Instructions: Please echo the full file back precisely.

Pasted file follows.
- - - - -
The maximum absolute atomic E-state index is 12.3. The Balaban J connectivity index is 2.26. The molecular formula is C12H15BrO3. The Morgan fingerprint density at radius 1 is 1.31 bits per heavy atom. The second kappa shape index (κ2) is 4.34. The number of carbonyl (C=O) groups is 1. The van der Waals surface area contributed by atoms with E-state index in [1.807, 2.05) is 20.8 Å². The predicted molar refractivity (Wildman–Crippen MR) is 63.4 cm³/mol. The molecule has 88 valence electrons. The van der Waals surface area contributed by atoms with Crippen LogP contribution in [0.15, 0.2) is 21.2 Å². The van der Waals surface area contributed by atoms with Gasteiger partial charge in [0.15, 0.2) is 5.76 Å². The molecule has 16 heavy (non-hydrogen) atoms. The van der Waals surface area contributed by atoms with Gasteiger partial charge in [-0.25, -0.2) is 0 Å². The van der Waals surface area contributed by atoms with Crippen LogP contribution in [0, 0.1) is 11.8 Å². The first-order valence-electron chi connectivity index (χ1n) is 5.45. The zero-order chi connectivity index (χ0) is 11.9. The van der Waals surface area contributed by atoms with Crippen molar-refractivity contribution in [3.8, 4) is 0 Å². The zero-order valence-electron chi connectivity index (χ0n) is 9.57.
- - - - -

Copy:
The maximum absolute atomic E-state index is 12.3. The Balaban J connectivity index is 2.26. The molecular formula is C12H15BrO3. The Morgan fingerprint density at radius 1 is 1.31 bits per heavy atom. The second kappa shape index (κ2) is 4.34. The number of carbonyl (C=O) groups is 1. The van der Waals surface area contributed by atoms with E-state index in [1.807, 2.05) is 20.8 Å². The predicted molar refractivity (Wildman–Crippen MR) is 63.4 cm³/mol. The molecule has 88 valence electrons. The van der Waals surface area contributed by atoms with Crippen LogP contribution in [0.15, 0.2) is 21.2 Å². The van der Waals surface area contributed by atoms with Gasteiger partial charge in [0.15, 0.2) is 5.76 Å². The molecule has 16 heavy (non-hydrogen) atoms. The van der Waals surface area contributed by atoms with Gasteiger partial charge in [-0.25, -0.2) is 0 Å². The van der Waals surface area contributed by atoms with Crippen LogP contribution in [0, 0.1) is 11.8 Å². The first-order valence-electron chi connectivity index (χ1n) is 5.45. The zero-order chi connectivity index (χ0) is 11.9. The van der Waals surface area contributed by atoms with Crippen molar-refractivity contribution in [3.8, 4) is 0 Å². The zero-order valence-electron chi connectivity index (χ0n) is 9.57.